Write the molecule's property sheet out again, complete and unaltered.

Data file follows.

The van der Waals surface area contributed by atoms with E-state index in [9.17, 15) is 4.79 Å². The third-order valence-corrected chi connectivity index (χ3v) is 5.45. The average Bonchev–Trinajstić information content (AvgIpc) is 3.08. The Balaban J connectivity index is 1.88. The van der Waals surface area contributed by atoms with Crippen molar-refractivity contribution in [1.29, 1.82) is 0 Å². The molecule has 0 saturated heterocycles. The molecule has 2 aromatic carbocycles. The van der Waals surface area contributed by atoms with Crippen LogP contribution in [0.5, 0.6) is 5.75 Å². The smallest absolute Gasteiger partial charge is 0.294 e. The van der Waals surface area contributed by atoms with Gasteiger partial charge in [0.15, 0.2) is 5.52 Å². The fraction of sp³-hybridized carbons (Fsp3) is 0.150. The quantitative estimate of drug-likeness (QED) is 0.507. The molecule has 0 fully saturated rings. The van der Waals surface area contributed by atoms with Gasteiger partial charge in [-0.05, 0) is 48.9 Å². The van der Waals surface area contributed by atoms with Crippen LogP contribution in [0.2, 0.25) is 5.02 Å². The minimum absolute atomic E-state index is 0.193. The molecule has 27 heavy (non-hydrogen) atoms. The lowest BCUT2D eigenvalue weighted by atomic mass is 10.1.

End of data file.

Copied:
The van der Waals surface area contributed by atoms with E-state index in [9.17, 15) is 4.79 Å². The third-order valence-corrected chi connectivity index (χ3v) is 5.45. The average Bonchev–Trinajstić information content (AvgIpc) is 3.08. The Balaban J connectivity index is 1.88. The van der Waals surface area contributed by atoms with Crippen molar-refractivity contribution in [1.29, 1.82) is 0 Å². The molecule has 0 saturated heterocycles. The molecule has 2 aromatic carbocycles. The van der Waals surface area contributed by atoms with Crippen LogP contribution in [0.5, 0.6) is 5.75 Å². The smallest absolute Gasteiger partial charge is 0.294 e. The van der Waals surface area contributed by atoms with Gasteiger partial charge in [0.15, 0.2) is 5.52 Å². The fraction of sp³-hybridized carbons (Fsp3) is 0.150. The quantitative estimate of drug-likeness (QED) is 0.507. The molecule has 0 fully saturated rings. The van der Waals surface area contributed by atoms with Gasteiger partial charge in [-0.05, 0) is 48.9 Å². The van der Waals surface area contributed by atoms with Crippen LogP contribution in [0.2, 0.25) is 5.02 Å². The minimum absolute atomic E-state index is 0.193. The molecule has 27 heavy (non-hydrogen) atoms. The lowest BCUT2D eigenvalue weighted by atomic mass is 10.1.